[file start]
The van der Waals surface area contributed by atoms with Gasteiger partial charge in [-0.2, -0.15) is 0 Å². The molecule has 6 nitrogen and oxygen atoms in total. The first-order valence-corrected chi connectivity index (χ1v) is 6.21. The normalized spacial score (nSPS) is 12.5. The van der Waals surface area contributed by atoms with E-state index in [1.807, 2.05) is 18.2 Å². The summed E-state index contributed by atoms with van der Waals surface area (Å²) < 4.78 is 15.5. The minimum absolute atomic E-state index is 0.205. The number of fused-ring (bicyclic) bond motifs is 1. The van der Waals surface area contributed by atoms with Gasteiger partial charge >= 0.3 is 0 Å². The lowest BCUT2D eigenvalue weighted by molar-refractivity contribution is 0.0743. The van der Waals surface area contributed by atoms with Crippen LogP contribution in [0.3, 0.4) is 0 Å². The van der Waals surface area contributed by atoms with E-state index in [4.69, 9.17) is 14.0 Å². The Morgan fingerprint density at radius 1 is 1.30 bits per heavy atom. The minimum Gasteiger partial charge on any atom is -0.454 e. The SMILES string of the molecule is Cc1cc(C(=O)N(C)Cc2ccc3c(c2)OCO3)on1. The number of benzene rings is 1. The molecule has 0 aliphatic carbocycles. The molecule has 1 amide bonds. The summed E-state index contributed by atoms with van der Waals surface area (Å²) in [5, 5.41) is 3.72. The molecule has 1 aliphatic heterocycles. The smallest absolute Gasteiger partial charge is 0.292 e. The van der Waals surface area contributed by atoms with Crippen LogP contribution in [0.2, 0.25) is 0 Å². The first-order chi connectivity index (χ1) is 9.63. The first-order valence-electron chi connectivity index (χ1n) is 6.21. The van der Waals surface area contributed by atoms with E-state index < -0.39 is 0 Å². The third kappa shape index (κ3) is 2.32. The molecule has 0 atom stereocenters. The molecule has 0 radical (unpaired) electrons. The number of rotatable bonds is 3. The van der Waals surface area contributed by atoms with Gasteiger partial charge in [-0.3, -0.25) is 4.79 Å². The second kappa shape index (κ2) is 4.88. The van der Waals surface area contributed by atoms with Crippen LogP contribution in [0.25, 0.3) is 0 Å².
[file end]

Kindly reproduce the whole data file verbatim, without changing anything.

The van der Waals surface area contributed by atoms with Gasteiger partial charge in [-0.2, -0.15) is 0 Å². The molecule has 6 nitrogen and oxygen atoms in total. The first-order valence-corrected chi connectivity index (χ1v) is 6.21. The normalized spacial score (nSPS) is 12.5. The van der Waals surface area contributed by atoms with E-state index in [1.807, 2.05) is 18.2 Å². The summed E-state index contributed by atoms with van der Waals surface area (Å²) < 4.78 is 15.5. The minimum absolute atomic E-state index is 0.205. The number of fused-ring (bicyclic) bond motifs is 1. The van der Waals surface area contributed by atoms with Gasteiger partial charge >= 0.3 is 0 Å². The lowest BCUT2D eigenvalue weighted by molar-refractivity contribution is 0.0743. The van der Waals surface area contributed by atoms with Crippen LogP contribution in [0.3, 0.4) is 0 Å². The van der Waals surface area contributed by atoms with E-state index in [4.69, 9.17) is 14.0 Å². The Morgan fingerprint density at radius 1 is 1.30 bits per heavy atom. The minimum Gasteiger partial charge on any atom is -0.454 e. The SMILES string of the molecule is Cc1cc(C(=O)N(C)Cc2ccc3c(c2)OCO3)on1. The number of benzene rings is 1. The molecule has 0 aliphatic carbocycles. The molecule has 1 amide bonds. The summed E-state index contributed by atoms with van der Waals surface area (Å²) in [5, 5.41) is 3.72. The molecule has 1 aliphatic heterocycles. The smallest absolute Gasteiger partial charge is 0.292 e. The van der Waals surface area contributed by atoms with Crippen LogP contribution in [0.2, 0.25) is 0 Å². The first-order chi connectivity index (χ1) is 9.63. The first-order valence-electron chi connectivity index (χ1n) is 6.21. The van der Waals surface area contributed by atoms with E-state index < -0.39 is 0 Å². The third kappa shape index (κ3) is 2.32. The molecule has 0 atom stereocenters. The molecule has 0 radical (unpaired) electrons. The number of rotatable bonds is 3. The van der Waals surface area contributed by atoms with Gasteiger partial charge in [-0.3, -0.25) is 4.79 Å². The second kappa shape index (κ2) is 4.88. The van der Waals surface area contributed by atoms with Crippen LogP contribution in [0.25, 0.3) is 0 Å².